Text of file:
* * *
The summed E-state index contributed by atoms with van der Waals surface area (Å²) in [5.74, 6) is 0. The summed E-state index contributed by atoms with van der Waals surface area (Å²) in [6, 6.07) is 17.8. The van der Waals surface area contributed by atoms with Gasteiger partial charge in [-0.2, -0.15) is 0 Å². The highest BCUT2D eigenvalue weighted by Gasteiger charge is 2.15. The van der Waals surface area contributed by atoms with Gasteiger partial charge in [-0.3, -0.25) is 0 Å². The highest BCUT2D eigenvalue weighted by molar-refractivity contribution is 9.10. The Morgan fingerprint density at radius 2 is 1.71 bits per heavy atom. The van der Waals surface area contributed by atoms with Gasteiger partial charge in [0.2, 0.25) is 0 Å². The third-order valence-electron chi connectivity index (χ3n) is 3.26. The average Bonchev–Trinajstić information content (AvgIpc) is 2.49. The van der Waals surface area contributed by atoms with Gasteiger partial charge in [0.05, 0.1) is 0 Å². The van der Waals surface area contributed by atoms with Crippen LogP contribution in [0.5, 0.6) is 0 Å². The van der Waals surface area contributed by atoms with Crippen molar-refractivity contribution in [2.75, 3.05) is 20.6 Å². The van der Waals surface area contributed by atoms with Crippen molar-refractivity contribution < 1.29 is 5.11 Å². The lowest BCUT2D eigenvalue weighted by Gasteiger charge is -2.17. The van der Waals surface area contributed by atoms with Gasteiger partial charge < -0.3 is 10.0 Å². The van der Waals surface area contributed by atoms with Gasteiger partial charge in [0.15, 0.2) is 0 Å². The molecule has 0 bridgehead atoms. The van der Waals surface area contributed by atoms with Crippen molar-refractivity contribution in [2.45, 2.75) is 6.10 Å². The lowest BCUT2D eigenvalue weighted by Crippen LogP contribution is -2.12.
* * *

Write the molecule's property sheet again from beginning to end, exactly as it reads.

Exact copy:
The summed E-state index contributed by atoms with van der Waals surface area (Å²) in [5.74, 6) is 0. The summed E-state index contributed by atoms with van der Waals surface area (Å²) in [6, 6.07) is 17.8. The van der Waals surface area contributed by atoms with Gasteiger partial charge in [-0.2, -0.15) is 0 Å². The highest BCUT2D eigenvalue weighted by Gasteiger charge is 2.15. The van der Waals surface area contributed by atoms with Gasteiger partial charge in [-0.3, -0.25) is 0 Å². The highest BCUT2D eigenvalue weighted by molar-refractivity contribution is 9.10. The Morgan fingerprint density at radius 2 is 1.71 bits per heavy atom. The van der Waals surface area contributed by atoms with Gasteiger partial charge in [0.2, 0.25) is 0 Å². The third-order valence-electron chi connectivity index (χ3n) is 3.26. The average Bonchev–Trinajstić information content (AvgIpc) is 2.49. The van der Waals surface area contributed by atoms with Gasteiger partial charge in [0.05, 0.1) is 0 Å². The van der Waals surface area contributed by atoms with Crippen LogP contribution in [0.5, 0.6) is 0 Å². The van der Waals surface area contributed by atoms with Crippen molar-refractivity contribution in [2.75, 3.05) is 20.6 Å². The van der Waals surface area contributed by atoms with Crippen molar-refractivity contribution < 1.29 is 5.11 Å². The lowest BCUT2D eigenvalue weighted by Gasteiger charge is -2.17. The van der Waals surface area contributed by atoms with Gasteiger partial charge < -0.3 is 10.0 Å². The van der Waals surface area contributed by atoms with Gasteiger partial charge in [0.15, 0.2) is 0 Å². The molecule has 0 bridgehead atoms. The van der Waals surface area contributed by atoms with Crippen molar-refractivity contribution in [2.45, 2.75) is 6.10 Å². The lowest BCUT2D eigenvalue weighted by Crippen LogP contribution is -2.12.